BlackRock (BLK) is reportedly part of a group of mortgage bond investors that is currently threatening to sue Ocwen Financial (OCN), alleging that the company failed to properly collect payments on $82 billion of home loans.
The group of investors, which also reportedly includes MetLife and Pimco, sent a notice of non-performance to Ocwen and the trustees for 119 residential mortgage-backed securities trusts, via the law firm of Gibbs & Bruns. The Gibbs & Bruns letter specifically mentions “conflicted servicing practices” between Ocwen and its affiliates, including Altisource Portfolio Solutions (ASPS) and Home Loan Servicing Solutions (HLSS).
What the letter doesn’t mention is what interest the bond investors have in Ocwen and its affiliates, other than the mortgage-backed securities that is. But a Monday filing with the Securities and Exchange Commission shows that BlackRock is more than an interested party.
BlackRock is also the owner of 7.5% of the stock in Ocwen’s affiliated company, Altisource Residential Corporation (RESI).
According to the SEC filing, BlackRock owns 4,296,911 shares of Altisource Residential’s stock. The stock closed Monday at $17.78, making BlackRock’s shares worth $76.399 million.
Ocwen and its affiliates have been under fire in recent months, including this latest litigation threat from BlackRock and others.
According the letter from Gibbs & Bruns, Ocwen “used trust funds to ‘pay’ Ocwen’s required ‘borrower relief’ obligations under a regulatory settlement, through implementation of modifications on trust-owned mortgages that have shifted the costs of the settlement to the trusts and enriched Ocwen unjustly.”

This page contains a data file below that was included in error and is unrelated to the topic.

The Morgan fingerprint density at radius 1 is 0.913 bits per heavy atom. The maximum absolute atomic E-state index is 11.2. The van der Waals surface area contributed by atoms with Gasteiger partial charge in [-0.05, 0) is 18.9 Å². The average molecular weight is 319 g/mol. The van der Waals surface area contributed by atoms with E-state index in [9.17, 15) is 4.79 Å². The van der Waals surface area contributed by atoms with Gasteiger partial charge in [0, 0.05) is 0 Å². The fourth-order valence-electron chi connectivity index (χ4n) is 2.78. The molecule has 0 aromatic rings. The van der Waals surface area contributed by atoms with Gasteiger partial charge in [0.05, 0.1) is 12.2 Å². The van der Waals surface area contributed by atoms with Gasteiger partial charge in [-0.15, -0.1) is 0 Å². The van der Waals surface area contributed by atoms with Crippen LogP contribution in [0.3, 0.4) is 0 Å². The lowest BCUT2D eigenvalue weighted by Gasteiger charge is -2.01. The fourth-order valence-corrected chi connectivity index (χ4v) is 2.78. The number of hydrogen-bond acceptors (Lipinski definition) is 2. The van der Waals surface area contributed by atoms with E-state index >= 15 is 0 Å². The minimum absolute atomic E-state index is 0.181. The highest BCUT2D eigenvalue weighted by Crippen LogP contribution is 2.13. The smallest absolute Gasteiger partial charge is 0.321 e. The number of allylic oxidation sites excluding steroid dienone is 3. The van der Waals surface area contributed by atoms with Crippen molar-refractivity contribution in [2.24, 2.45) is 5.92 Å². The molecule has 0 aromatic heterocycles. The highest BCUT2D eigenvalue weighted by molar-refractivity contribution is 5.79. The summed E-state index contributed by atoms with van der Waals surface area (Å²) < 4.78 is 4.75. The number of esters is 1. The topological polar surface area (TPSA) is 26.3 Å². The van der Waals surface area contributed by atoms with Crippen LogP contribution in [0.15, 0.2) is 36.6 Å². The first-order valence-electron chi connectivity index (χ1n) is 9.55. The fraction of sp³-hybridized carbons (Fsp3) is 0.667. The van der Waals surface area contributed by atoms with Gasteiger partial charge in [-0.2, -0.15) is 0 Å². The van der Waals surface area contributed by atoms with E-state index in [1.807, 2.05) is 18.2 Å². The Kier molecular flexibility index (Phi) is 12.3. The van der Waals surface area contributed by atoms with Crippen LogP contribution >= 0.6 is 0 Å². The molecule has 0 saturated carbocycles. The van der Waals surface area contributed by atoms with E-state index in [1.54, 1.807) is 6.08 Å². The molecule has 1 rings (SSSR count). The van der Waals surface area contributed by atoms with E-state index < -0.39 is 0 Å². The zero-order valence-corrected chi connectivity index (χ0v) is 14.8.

The group also says that their experts’ analysis demonstrate that trusts serviced by Ocwen have performed materially worse than trusts serviced by other servicers, which they allege is a direct result of Ocwen’s “imprudent and improper servicing practices.”
The group also says that they intend take further action to recover these losses and protect the trusts’ assets and mortgages.
Ocwen responded to these claims on Monday, telling the investors that their objects are not as altruistic as it appears.
“Your letter obscures the ultimate objective of your investor clients: to stop servicers from modifying loans and force them to foreclose on and evict as many struggling homeowners as quickly as possible,” Ocwen said in the letter of response to claims that Ocwen failed to perform its contractual obligations as a servicer by failing to properly collect payments on $82 billion of home loans.
“While knee-jerk foreclosures may redound to the special economic interests of your clients, they are not in the best interests of the trusts as a whole, not consistent with industry practice, and therefore prohibited under the servicing agreements,” Ocwen added.
Ocwen also said that the letter, sent to the nonbank by the law firm of Gibbs & Bruns on behalf of the mortgage bond investors, was “drafted in an inflammatory tone, with misleading content, and coordinated with media release so as to create wildly false impressions.”